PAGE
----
Gay-Straight Alliances are student-initiated clubs meant empower students to create safe environments in their own schools, which studies have found may reduce the odds of suicidal thoughts and attempts among both sexual minority and straight students. As I wrote last week, having schools track their involvement in these clubs and informing their parents is not just creepy but could be dangerous.

It appeared as if Wildrose Party leader Brian Jean was setting himself apart from Kenney on April 3 by coming out against outing students to their parents, saying that “it’s much like a math club or a prayer club, and I don’t think that would be appropriate (for parents to be told when a child joins).” On April 4, he changed his tune, stating that parents should only sometimes be notified. But by April 5, he switched back to his original position that he did not believe parents should be notified if their child joins a GSA.

On April 6, Jean appeared to be contradicted by Mark Smith, the Wildrose MLA for Drayton Valley-Devon, who criticized a letter sent to school officials by Education Minister David Eggen reaffirming the NDP government’s belief that parents should not be informed if students join GSAs.

The NDP have visibly enjoyed the attention that Kenney and Jean’s comments have generated, on a provincial and even international level. These types of social issues generally play to the strength of the NDP, which is why Kenney desperately tried to pivot his message back to the provincial economy before disappearing from public sight last week.

The NDP are trying to frame Kenney as a social conservative – which he is – going back to his days as an anti-abortion activist while enrolled as a student at a Roman Catholic university in San Francisco.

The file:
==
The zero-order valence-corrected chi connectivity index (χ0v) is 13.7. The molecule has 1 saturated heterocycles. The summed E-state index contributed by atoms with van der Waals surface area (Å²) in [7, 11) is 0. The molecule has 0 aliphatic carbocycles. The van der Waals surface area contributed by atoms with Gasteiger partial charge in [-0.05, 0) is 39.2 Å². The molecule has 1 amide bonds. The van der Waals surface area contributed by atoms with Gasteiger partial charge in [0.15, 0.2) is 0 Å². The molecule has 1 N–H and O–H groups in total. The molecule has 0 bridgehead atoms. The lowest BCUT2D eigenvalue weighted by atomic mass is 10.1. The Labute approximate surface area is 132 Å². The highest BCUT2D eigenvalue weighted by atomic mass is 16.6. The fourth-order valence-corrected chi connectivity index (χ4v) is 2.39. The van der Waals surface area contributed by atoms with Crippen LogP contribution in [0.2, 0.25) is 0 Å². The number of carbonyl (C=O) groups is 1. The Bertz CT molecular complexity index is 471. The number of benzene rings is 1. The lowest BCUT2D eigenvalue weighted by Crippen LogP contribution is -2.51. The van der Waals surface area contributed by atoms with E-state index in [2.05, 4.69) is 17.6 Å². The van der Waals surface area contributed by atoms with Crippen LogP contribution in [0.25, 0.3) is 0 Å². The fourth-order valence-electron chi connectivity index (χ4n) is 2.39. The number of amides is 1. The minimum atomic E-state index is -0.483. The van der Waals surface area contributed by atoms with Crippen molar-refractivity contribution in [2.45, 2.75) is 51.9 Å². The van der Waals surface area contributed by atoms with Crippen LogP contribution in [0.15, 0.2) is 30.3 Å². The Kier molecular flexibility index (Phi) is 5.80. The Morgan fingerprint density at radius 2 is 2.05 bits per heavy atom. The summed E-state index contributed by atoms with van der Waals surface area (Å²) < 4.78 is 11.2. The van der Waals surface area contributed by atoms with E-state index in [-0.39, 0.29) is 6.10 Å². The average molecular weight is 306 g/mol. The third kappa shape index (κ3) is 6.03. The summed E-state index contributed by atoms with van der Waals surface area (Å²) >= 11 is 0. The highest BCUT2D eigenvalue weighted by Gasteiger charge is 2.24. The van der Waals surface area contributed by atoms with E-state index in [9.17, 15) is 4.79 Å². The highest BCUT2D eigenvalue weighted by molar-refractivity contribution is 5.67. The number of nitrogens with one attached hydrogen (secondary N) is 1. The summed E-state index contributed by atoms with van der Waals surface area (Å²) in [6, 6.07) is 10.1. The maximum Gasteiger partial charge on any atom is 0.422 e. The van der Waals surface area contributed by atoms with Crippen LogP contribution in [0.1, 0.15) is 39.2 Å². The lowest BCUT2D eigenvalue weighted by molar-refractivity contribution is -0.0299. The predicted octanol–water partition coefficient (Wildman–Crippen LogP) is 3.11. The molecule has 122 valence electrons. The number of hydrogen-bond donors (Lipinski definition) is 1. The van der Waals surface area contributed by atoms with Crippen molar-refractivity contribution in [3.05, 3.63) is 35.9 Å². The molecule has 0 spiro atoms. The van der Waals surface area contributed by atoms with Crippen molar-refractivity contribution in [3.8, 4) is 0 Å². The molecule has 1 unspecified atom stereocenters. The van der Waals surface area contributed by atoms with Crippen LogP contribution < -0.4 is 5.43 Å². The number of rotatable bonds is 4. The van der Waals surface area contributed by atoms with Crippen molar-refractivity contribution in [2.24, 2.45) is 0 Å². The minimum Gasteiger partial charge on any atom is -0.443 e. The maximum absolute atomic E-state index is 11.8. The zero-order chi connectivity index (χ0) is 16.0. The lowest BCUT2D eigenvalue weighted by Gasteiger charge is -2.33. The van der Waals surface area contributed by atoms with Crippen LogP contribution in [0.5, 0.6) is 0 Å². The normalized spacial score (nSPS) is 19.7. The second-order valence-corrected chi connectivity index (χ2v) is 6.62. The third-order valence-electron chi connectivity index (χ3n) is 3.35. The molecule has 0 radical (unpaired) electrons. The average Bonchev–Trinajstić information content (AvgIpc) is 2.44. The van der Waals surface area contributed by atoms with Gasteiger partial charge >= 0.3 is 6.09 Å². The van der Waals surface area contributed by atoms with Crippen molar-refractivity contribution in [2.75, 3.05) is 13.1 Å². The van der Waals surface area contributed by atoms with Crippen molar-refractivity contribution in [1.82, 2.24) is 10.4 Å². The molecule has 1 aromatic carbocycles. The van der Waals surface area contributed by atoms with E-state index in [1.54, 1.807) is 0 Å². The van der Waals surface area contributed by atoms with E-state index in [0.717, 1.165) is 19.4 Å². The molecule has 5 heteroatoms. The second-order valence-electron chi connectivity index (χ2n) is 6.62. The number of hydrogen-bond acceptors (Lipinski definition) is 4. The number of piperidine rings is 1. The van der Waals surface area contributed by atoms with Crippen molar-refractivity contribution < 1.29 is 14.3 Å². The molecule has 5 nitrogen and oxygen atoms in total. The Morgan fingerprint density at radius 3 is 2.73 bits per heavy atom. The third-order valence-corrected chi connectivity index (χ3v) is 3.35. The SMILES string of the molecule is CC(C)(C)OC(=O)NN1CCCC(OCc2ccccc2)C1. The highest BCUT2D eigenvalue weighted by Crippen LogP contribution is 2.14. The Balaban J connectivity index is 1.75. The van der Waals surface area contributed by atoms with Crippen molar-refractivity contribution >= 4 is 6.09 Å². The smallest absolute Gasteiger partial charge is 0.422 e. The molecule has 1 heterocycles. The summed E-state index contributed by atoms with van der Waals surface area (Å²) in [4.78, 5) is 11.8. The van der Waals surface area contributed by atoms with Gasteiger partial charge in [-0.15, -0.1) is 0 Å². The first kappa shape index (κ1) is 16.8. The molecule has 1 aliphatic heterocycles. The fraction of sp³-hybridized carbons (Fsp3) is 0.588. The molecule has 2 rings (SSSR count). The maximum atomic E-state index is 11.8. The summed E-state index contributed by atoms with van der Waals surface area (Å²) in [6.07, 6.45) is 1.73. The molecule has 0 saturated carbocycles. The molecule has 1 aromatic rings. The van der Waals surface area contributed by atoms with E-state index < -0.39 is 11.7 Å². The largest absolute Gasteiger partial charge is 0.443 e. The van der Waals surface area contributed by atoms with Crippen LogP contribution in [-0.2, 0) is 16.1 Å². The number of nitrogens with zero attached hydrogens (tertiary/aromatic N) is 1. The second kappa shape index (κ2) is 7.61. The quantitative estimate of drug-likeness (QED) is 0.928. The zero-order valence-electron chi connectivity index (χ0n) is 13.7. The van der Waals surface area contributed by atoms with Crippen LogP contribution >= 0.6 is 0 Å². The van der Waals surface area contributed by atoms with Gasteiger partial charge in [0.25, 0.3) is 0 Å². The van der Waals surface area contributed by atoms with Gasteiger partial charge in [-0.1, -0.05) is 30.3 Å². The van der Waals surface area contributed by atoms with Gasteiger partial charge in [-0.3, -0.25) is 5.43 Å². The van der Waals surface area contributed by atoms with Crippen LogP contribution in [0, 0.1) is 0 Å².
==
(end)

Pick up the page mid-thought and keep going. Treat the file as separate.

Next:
A large portion of the membership base of the Wildrose Party is also social conservative, which both Kenney and Jean are courting for support in their bids to lead a new conservative party.

This week, the president of the Wildrose Party association in Medicine Hat evoked the legacy of residential schools and forced sterilization in a Facebook post supporting Kenney’s position. “How did the native schools turn out? Yup, that was the government telling us they knew best. How about sterilizing handicapped people? Yup, another brilliant government idea,” wrote Maureen Prince on Facebook post published on April 4, 2017. She also claimed in a Facebook post published on March 16, 2017 that the United Nations wants to “redistribute children to be raised by governments.”

Prince appears to be an active member of a conservative education group called Concerned Parents of Medicine Hat School District #76, which is a vocal critic of the NDP and its stance on GSAs.

The Concerned Parents group provided “Include Parents” buttons to several Wildrose MLAs who wore them in the Legislative Assembly this week. The group appears to be associated or allied with a province-wide conservative education advocacy group called “Parents For Choice in Education.